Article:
MRI brain scans. Credit: Paulette Brown / Flickr Creative Commons
- Amitabh Chandra, economist and Professor of Public Policy at
Is it time to stop talking about Obamacare?
Regardless of how you feel about the law itself, it’s distracting us from a bigger discussion about the health care crisis, according to Amitabh Chandra, Professor of Public Policy at Harvard’s Kennedy School of Government.
“I think Obamacare is a bit of a red herring if one is talking about the larger share of GDP that we spend on healthcare,” says Chandra.
So, what is causing health care costs to soar? In a word: technology.
“As new medical technologies are developed and as they diffuse, spending growth increases because some of these technologies are fabulously expensive,” explains Chandra.
But why aren’t medical technologies just getting cheaper, like phones, DVD players, and other gadgets? Chandra says their cost is going down, but a wider spectrum of patients are being treated, which causes costs to go up.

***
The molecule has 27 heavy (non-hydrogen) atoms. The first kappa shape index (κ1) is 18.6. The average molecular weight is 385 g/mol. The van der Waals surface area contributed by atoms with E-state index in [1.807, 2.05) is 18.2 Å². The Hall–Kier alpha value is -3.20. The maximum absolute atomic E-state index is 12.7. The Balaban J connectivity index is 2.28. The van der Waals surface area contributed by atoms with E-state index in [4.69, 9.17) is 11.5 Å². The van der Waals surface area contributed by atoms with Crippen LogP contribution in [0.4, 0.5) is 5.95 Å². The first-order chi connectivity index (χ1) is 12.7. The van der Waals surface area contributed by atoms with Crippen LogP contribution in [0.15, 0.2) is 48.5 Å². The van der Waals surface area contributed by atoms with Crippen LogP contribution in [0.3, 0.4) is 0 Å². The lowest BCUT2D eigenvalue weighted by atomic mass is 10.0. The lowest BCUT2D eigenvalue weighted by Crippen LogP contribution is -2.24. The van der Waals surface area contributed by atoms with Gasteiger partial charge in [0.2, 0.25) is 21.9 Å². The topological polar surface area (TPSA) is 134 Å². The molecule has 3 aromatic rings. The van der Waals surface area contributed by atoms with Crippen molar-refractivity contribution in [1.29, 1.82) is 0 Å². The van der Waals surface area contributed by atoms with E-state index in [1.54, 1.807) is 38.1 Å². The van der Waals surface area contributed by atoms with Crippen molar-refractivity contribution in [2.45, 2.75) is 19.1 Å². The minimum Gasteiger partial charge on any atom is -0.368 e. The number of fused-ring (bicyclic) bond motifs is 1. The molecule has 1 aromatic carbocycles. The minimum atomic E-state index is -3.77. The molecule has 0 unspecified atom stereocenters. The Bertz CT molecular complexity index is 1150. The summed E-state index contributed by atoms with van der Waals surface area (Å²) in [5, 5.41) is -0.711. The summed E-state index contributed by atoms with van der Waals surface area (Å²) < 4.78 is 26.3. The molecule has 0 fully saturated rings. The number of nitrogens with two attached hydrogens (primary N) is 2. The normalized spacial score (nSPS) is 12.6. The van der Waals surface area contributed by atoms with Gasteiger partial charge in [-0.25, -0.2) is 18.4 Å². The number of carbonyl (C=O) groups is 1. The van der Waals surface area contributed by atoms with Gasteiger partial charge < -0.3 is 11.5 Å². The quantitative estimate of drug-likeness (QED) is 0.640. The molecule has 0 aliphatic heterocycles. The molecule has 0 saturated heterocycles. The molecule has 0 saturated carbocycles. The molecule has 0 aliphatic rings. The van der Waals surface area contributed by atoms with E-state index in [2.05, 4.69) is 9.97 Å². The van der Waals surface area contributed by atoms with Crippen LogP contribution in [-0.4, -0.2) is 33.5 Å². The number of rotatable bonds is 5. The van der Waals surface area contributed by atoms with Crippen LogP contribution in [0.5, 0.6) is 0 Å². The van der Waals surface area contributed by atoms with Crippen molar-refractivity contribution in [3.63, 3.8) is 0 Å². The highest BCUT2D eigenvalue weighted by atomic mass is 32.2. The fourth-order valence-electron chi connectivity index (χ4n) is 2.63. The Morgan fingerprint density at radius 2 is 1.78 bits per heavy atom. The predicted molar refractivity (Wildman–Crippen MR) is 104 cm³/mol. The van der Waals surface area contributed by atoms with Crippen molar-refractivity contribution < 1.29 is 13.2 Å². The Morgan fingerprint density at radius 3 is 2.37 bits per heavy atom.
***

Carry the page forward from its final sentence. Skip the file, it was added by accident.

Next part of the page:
Despite the looming financial crisis, there are some straightforward solutions, including changing the way we pay for health care.
For example, insurance premiums could be tied to the technologies provided by a specific plan. “So I, in other words, should have the choice of signing up for a plan which has very expensive premiums,” Chandra elaborates, “because it covers frontline treatments for cancer.”
The reverse would also be available, in Chandra’s scenario. “I could create another plan that actually is a lot cheaper. It covers cancer, but it doesn’t cover the frontline treatments.”
Chandra is optimistic that the need to change the status quo will eventually force politicians to form alliances. "The U.S., I think, at the end of the day will manage this challenge faster than other countries will. In a lot of other countries, they would have just raised taxes to pay for all the new health care. In the U.S., because we have no appetite to raise taxes, we're going to have to deal with this challenge in the next five years."
Want to know more? Listen to the full interview above.